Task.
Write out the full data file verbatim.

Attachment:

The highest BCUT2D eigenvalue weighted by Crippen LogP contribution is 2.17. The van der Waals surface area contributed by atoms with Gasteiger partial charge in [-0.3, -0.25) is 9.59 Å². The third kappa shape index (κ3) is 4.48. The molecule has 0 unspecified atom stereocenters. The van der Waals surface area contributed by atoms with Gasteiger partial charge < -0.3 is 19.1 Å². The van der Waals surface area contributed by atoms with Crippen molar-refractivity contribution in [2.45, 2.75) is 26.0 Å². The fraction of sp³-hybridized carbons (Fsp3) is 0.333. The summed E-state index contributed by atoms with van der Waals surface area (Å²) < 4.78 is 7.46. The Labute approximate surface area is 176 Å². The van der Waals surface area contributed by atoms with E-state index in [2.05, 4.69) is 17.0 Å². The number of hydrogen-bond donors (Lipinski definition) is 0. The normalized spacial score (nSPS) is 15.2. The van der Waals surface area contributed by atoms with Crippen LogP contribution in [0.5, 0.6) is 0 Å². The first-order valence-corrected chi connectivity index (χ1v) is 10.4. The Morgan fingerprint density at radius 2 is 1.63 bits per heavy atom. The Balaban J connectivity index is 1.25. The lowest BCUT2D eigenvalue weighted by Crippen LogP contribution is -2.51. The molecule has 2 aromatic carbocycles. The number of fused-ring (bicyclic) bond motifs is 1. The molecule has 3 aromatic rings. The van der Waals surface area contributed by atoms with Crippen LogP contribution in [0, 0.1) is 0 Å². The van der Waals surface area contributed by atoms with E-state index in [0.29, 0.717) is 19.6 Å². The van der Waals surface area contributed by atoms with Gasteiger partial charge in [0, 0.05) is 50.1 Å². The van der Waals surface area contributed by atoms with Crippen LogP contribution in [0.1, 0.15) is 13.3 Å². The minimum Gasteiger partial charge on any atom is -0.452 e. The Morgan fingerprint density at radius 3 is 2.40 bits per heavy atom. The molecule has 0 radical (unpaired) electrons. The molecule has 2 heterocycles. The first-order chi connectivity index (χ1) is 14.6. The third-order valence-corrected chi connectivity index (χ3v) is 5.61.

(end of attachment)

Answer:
The highest BCUT2D eigenvalue weighted by Crippen LogP contribution is 2.17. The van der Waals surface area contributed by atoms with Gasteiger partial charge in [-0.3, -0.25) is 9.59 Å². The third kappa shape index (κ3) is 4.48. The molecule has 0 unspecified atom stereocenters. The van der Waals surface area contributed by atoms with Gasteiger partial charge < -0.3 is 19.1 Å². The van der Waals surface area contributed by atoms with Crippen molar-refractivity contribution in [2.45, 2.75) is 26.0 Å². The fraction of sp³-hybridized carbons (Fsp3) is 0.333. The summed E-state index contributed by atoms with van der Waals surface area (Å²) < 4.78 is 7.46. The Labute approximate surface area is 176 Å². The van der Waals surface area contributed by atoms with E-state index in [2.05, 4.69) is 17.0 Å². The number of hydrogen-bond donors (Lipinski definition) is 0. The normalized spacial score (nSPS) is 15.2. The van der Waals surface area contributed by atoms with Crippen LogP contribution in [0.5, 0.6) is 0 Å². The first-order valence-corrected chi connectivity index (χ1v) is 10.4. The Morgan fingerprint density at radius 2 is 1.63 bits per heavy atom. The Balaban J connectivity index is 1.25. The lowest BCUT2D eigenvalue weighted by Crippen LogP contribution is -2.51. The molecule has 2 aromatic carbocycles. The number of fused-ring (bicyclic) bond motifs is 1. The molecule has 3 aromatic rings. The van der Waals surface area contributed by atoms with Crippen LogP contribution in [0, 0.1) is 0 Å². The van der Waals surface area contributed by atoms with E-state index in [0.29, 0.717) is 19.6 Å². The van der Waals surface area contributed by atoms with Gasteiger partial charge in [0, 0.05) is 50.1 Å². The van der Waals surface area contributed by atoms with Crippen LogP contribution in [0.1, 0.15) is 13.3 Å². The minimum Gasteiger partial charge on any atom is -0.452 e. The Morgan fingerprint density at radius 3 is 2.40 bits per heavy atom. The molecule has 0 radical (unpaired) electrons. The molecule has 2 heterocycles. The first-order chi connectivity index (χ1) is 14.6. The third-order valence-corrected chi connectivity index (χ3v) is 5.61.